So you can read my books

Friday, June 22, 2018


The ghost of Raymond Chandler sat in the leather chair stroking my cat, Midnight, 

who was more than a little rattled to be that close to a ghost.
"I looked for you all last weekend, son.  But you were off on your blood runs.  

You do know Lincoln died to end slavery, don't you?"

Midnight squirmed and popped out of his arms, and I said, "Saturday was your birthday, wasn't it, sir?"

"Yes, and Clemens and Hemingway threw me a party 

where Clemens insisted on only talking about himself and Hemingway kept challenging me to box.  

I pulled out my automatic and both of them became blessedly scarce!"

"Ghosts can kill ghosts?"

"You wrote GHOST OF A CHANCE about it, remember?"

"Even put you, Mark Twain, and Hemingway in it, too."

Chandler nodded, 

"Like me, you sneaked into it a quality which readers would not shy off from, perhaps not even know was there … 

but which would somehow distill through their minds and leave an afterglow."

"I tried."

Chandler shook his head, 
"November is coming where many of your friends will try to vomit as many words as they can a day."

He snorted, 
"I took four months to distill my first short story.  Four months.  I continued to work with painstaking slowness when I began to write novels.  

I believe that all writing that has any life in it is done with the solar plexus. It is hard work.” 

Midnight, over his fright, jumped back into his lap as Chandler continued, 

"Ten years after my first story was published, I was still on the breadline with four novels behind me."

He sighed,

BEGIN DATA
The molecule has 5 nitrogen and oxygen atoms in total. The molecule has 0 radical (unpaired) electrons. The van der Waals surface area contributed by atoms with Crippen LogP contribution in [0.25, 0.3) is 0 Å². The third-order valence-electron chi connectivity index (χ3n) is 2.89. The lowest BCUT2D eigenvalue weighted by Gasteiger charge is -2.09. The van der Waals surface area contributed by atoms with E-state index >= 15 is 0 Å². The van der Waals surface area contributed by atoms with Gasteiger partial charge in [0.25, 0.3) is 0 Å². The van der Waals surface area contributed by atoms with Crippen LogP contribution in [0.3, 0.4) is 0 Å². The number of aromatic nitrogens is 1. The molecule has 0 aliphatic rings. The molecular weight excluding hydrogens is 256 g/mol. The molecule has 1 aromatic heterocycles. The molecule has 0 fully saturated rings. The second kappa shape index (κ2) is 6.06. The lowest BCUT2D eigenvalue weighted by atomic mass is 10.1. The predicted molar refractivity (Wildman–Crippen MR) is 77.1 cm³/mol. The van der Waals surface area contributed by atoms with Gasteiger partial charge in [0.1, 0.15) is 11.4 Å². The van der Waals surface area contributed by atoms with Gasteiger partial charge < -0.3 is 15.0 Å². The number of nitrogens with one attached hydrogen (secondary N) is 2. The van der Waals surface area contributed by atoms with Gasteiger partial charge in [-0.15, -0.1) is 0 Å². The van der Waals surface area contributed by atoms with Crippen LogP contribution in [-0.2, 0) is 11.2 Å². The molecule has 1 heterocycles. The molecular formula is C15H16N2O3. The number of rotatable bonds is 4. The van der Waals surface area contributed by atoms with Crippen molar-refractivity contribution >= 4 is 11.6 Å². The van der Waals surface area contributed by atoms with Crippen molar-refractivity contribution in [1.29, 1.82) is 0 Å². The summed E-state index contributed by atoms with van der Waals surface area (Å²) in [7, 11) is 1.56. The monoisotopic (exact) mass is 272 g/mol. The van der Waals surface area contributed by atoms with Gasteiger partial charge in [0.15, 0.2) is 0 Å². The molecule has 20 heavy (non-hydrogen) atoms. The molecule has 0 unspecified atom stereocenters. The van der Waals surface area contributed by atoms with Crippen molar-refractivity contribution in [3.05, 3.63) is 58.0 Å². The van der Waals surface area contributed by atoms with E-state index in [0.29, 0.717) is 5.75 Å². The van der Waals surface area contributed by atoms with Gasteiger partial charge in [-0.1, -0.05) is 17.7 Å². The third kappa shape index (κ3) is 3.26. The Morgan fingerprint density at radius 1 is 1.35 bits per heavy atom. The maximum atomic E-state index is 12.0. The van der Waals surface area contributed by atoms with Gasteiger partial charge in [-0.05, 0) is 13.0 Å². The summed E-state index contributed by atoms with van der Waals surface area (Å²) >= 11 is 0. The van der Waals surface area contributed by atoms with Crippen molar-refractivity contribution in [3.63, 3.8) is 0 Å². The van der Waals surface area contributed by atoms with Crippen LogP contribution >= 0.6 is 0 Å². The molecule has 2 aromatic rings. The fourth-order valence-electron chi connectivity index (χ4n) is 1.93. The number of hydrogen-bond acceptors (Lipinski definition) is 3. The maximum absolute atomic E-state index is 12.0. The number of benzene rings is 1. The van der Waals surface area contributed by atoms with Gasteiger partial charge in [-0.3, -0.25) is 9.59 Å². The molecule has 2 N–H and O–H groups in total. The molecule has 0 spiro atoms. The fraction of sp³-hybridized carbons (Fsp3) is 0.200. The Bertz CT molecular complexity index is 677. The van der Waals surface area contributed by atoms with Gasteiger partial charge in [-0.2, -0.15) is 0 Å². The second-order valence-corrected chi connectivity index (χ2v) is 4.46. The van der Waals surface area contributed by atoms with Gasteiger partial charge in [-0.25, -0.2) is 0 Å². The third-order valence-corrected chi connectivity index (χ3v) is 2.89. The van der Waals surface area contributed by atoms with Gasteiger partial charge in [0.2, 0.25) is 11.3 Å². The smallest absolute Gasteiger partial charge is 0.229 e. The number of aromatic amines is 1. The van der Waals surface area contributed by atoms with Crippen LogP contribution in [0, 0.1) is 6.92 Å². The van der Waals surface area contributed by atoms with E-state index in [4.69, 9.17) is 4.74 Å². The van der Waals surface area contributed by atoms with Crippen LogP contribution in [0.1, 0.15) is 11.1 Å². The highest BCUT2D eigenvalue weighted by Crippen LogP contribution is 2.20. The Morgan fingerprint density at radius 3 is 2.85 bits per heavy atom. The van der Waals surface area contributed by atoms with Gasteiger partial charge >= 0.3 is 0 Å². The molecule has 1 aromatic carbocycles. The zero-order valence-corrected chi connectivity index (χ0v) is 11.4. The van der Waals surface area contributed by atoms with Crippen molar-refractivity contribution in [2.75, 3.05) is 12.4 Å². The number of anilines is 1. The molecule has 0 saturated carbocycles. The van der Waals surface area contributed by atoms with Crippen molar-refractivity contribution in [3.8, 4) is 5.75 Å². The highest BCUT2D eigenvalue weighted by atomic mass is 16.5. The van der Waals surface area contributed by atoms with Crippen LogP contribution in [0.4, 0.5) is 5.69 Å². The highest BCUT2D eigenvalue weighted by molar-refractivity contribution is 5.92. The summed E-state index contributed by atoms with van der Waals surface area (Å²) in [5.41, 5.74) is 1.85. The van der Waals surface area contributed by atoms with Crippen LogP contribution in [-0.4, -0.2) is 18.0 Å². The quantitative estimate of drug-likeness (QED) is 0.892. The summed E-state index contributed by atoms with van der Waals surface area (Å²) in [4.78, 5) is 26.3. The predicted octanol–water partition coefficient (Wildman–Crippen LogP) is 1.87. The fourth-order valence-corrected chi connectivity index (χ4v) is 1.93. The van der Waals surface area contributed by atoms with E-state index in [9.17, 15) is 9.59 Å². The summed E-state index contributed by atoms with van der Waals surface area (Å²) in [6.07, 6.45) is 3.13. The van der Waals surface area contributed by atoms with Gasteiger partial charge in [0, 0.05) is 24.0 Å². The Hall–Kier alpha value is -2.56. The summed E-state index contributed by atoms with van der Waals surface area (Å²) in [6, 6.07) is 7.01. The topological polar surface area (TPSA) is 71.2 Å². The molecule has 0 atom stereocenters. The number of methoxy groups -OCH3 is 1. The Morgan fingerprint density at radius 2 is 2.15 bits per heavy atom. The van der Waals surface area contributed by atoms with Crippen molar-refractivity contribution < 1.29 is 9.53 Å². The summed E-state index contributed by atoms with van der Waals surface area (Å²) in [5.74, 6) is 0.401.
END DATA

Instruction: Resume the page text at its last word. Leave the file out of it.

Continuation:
"I began to wonder if the effort had been worth it. 

But by 1945 cheap reprints of my books were selling in their hundreds of thousands, 

and the critics who had hitherto ignored me were vying to outdo each other with superlatives." 

Chandler snorted, "The world is simultaneously a horrible and beautiful place."

His words made me think of what he had his detective say in THE LONG GOODBYE:

  “I hear voices crying in the night and I go see what’s the matter. You don’t make a dime that way… 

I’ve got a five-thousand-dollar bill in my safe but I’ll never spend a nickel of it. 

Because there was something wrong with the way I got it. 

I played with it a little at first and I still get it out once in a while and look at it.” 

I thought to myself as I watched him pet Midnight 

that the best we as writers can do is make the most of our books, trying to make poetry out of the pulp of our dreams.



  1. I wish I could have a birthday party with those three if only to watch Chandler scare off the other two with his gun. As to turning dreamy pulp into something readable, I think you've hit it squarely on the peg Mr. Yeomans. That's the best we can do.

    1. Wouldn't that have been a fun party, Lee? Thanks for visiting and staying to talk a bit. :-)

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